Daily Archives: 4 April 2009

Russian Pacific Colony of Atuvai, Nigau, Ovagu, Mauvi?

Here’s a surprising passage from volume 7 (1973) of the Hawaiian Journal of History, whose back volumes are now online at the Oceania Digital Library Project hosted by the University of Hawai‘i Library’s digital repository.

On 21 May (2 June) 1816 G. A. Schäffer apparently achieved the improbable. In a solemn atmosphere Kaumualii—”King of the Sandwich Islands of the Pacific Ocean, Atuvai [Kauai] and Nigau [Niihau], and Hereditary Prince of the Islands of Ovagu [Oahu] and Mauvi [Maui]”—humbly requested “His Majesty the Sovereign Emperor Alexander Pavlovich … to accept the mentioned islands under his protection” and promised eternal allegiance to the “Russian scepter.”

This passage comes from a translation by Igor V. Vorobyoff commissioned by the Kauai Museum of an original publication in Russian: Bolkhovitinov, N. N., “Avantyura Doktora Sheffera na Gavayyakh v 1815-1819 Godakh,” Novaya i Noveyshaya Istoriya, Russian, No. 1, 1972, pp. 121-137. Here is a bit more historical context from the same article.

The history of Russian America is rich with striking events, courageous voyages, grandiose projects, and rather modest practical results. One of the oddest and most exotic episodes in the history of the Russian-American Company (RAC) was the Hawaiian adventure of Dr. Schäffer….

At the start of the 19th Century King Kamehameha (1753-1819), who was referred to as the Napoleon or Peter the Great of Polynesia, became the sovereign of the entire archipelago with the exception of the two northernmost islands, Kauai and Niihau, where his rival Kaumualii was entrenched. Kamehameha’s attempts at organizing an invasion of Kauai in 1796 and 1804 were foiled by natural calamities—first by a violent storm, and latter by a plague epidemic. The superiority of his forces was so obvious, however, that in 1810 Kaumualii decided to officially recognize his vassalage and agreed to pay a modest annual tax….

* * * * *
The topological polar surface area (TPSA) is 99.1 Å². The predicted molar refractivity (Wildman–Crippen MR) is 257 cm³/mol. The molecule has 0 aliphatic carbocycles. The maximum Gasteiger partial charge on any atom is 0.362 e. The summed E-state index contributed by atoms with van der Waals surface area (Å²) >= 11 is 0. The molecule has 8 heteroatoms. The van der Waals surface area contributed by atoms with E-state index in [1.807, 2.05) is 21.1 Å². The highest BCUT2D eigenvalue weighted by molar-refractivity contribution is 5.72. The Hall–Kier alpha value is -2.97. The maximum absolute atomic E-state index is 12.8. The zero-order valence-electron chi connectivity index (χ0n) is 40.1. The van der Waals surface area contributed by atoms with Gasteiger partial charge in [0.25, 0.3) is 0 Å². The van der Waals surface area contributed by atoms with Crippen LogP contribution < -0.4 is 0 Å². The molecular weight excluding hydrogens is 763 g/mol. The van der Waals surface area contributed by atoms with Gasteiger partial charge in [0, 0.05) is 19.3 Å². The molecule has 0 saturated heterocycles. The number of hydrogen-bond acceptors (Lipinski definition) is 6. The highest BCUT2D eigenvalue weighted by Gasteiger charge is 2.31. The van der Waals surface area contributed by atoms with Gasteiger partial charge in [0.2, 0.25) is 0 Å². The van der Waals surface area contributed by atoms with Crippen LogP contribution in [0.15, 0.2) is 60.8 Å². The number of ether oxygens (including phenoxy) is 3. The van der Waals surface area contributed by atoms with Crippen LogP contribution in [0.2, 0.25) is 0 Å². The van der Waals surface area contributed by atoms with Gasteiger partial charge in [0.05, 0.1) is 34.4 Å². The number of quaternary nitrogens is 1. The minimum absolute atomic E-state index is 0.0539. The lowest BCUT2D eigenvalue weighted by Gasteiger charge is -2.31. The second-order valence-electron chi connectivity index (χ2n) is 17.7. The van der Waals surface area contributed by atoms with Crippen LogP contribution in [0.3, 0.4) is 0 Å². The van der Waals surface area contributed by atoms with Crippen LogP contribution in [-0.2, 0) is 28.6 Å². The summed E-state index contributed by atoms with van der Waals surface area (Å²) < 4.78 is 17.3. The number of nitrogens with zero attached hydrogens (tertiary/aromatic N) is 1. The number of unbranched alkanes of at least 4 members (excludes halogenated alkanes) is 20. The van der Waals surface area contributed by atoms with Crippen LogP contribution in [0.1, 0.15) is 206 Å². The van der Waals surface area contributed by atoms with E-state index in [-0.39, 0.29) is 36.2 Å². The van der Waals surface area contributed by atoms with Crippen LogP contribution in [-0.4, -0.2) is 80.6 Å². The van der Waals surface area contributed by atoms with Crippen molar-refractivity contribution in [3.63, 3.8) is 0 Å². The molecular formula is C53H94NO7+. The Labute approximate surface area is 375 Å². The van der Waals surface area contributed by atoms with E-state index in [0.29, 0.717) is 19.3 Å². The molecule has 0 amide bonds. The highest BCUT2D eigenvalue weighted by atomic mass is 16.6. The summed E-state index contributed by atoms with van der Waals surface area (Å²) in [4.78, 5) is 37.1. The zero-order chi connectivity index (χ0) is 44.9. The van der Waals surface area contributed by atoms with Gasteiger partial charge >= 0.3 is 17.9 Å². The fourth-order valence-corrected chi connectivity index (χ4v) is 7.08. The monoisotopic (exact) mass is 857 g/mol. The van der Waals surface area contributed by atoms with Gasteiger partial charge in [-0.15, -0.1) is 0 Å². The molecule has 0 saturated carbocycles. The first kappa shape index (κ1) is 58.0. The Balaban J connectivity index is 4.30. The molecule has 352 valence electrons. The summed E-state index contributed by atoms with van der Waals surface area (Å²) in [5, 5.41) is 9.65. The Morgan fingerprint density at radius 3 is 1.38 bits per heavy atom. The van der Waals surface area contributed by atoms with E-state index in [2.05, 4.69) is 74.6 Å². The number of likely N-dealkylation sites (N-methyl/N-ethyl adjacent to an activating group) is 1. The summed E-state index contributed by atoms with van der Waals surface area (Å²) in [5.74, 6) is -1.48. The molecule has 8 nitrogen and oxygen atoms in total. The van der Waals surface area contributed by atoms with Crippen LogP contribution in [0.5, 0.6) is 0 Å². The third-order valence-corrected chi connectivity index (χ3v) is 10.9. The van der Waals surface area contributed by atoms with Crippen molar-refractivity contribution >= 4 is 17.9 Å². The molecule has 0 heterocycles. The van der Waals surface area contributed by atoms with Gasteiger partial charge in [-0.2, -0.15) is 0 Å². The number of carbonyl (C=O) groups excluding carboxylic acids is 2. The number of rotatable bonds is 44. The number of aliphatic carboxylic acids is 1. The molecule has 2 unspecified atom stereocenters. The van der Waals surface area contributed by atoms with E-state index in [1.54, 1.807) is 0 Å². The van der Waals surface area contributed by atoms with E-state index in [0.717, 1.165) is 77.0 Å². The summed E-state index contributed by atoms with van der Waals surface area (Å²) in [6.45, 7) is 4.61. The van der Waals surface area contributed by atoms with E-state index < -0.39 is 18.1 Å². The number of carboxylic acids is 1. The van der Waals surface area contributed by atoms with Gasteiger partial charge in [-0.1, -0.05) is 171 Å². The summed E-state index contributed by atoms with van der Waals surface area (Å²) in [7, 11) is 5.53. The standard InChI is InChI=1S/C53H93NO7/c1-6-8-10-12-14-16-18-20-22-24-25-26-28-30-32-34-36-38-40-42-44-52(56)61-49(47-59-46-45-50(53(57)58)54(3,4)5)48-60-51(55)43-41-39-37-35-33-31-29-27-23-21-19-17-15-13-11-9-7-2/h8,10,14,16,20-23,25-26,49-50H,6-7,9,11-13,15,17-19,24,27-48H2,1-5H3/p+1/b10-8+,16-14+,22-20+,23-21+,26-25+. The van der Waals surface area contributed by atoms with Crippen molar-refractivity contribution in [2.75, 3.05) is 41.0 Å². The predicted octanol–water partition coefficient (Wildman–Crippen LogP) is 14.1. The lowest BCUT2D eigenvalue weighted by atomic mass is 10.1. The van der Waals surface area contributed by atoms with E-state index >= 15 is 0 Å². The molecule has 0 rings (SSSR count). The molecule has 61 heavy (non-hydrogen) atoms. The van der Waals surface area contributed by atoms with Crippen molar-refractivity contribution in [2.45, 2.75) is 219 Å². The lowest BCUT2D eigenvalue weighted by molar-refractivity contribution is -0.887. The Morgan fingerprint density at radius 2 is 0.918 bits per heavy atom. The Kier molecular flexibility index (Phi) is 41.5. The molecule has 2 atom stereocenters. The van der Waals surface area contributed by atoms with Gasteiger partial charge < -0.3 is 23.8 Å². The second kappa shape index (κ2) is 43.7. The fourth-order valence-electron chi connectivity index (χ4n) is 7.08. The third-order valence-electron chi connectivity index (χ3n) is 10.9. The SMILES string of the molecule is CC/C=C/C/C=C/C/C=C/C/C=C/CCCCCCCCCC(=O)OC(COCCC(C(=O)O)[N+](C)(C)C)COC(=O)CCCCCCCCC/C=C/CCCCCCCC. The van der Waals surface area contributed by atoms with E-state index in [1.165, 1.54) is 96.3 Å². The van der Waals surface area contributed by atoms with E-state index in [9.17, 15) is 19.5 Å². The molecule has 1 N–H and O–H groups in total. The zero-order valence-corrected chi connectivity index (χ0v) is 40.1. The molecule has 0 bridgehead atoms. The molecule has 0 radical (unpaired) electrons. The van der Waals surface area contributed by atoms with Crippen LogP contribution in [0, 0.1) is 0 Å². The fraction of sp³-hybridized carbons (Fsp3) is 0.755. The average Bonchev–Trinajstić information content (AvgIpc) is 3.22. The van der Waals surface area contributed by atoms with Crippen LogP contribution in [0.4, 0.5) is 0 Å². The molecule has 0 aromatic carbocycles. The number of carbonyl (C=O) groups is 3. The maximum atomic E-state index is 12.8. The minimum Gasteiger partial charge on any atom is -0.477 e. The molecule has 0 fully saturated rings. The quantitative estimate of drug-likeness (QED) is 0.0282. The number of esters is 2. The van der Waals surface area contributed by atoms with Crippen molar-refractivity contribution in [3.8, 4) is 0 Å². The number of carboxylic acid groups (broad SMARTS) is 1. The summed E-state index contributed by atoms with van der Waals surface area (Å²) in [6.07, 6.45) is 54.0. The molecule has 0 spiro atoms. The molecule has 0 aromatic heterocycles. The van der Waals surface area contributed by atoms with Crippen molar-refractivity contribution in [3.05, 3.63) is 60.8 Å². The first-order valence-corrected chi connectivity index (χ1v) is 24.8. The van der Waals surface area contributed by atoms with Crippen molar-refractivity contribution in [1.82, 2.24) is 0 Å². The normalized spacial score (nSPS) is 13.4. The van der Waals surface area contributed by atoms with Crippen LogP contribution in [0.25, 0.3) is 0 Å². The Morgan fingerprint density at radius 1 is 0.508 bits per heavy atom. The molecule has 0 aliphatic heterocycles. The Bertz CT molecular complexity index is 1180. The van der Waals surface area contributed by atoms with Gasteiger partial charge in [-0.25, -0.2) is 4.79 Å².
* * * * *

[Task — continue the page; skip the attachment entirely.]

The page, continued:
On 8 May 1819 Kamehameha—the most outstanding Hawaiian ruler, the founder of a united monarchy, and one of the great statesmen of his times—died at an age of about 70. In the summer of 1821 Kamehameha’s son, Liholiho moved Kaumualii from Kauai to Oahu where from that time on he lived as an honored prisoner, but this did not keep him from marrying Kamehameha’s widow, the famous Kaahumanu….

In 1820 an agent from the American Consulate and the first group of missionaries arrived in Hawaii. Sandalwood traders, and later American whalers witnessed increasing business. “The political relations of the people and king,” reported M. I. Murav’yev to St. Petersburg on 15 (27) January 1822, “remain as before; the king squanders, the people suffer, and the Americans get richer, but not for long: Sandalwood is becoming more difficult to get by the hour and, consequently, its price is going up.” … The general conclusion to which the governor of Russian possessions in America came was entirely unequivocal: “In truth I do not know how the Sandwich Islands could be useful to us, especially under the present circumstances. Schäffer performed a humorous comedy for which the company payed very dearly, and I do not think that it could be resumed. But there is no obstacle whatsoever, nor can there be any, simply to finding a berth there while enroute and replenishing the stocks with fresh provisions.”

Words in Kaua‘i dialect of HawaiianLANGUAGE NOTES: During the 1810s, Hawaiian dialects did not yet have a standard dialect or spelling system, so the Russian transcriptions (here transliterated into Latin equivalents) of Hawaiian names represent their own practices, including the representation of foreign /h/ as g (Cyrillic Г) and [w] as v (Cyrillic В), and ignorance of phonemic glottal stops.

Hawaiian /h/ is not guttural like Russian /x/, and there is an established tradition of transcribing foreign /h/ as g, as in gegemoniya ‘hegemony’, gumanizm ‘humanism’, or Gitler ‘Hitler’. Still, it’s a bit amusing to see Hanalei rendered as “Gannarey.”

The Hawaiian [w] sounds transcribed as v in the excerpts cited above do not correspond to the Hawaiian phoneme /w/, which is in fact slightly fricative in some contexts. The [w] sounds written as v in Atuvai, Ovagu, and Mauvi are just predictable transitions between a round vowel /o, u/ and its adjacent unrounded vowel /a, e, i/. But a real /w/ gets the same treatment in “Vegmeyskaya” [Waimea] Valley, which turns up elsewhere in the article.

The western dialects of Hawaiian retained earlier *t, which is reflected in Standard Hawaiian as /k/, the reflex in the eastern end of the archipelago, from which the western islands were subjugated. In many English sources from the early 1800s, the name of Kaua‘i is spelled Atooi or some variant thereof, while the name of Kaumuali‘i is spelled Temoree, Tamoree, and the like, from Teumuali‘i or Taumuali‘i (and the name of his rival Kamehameha is sometimes rendered as Tamehameha, Tamaamaah, etc.).

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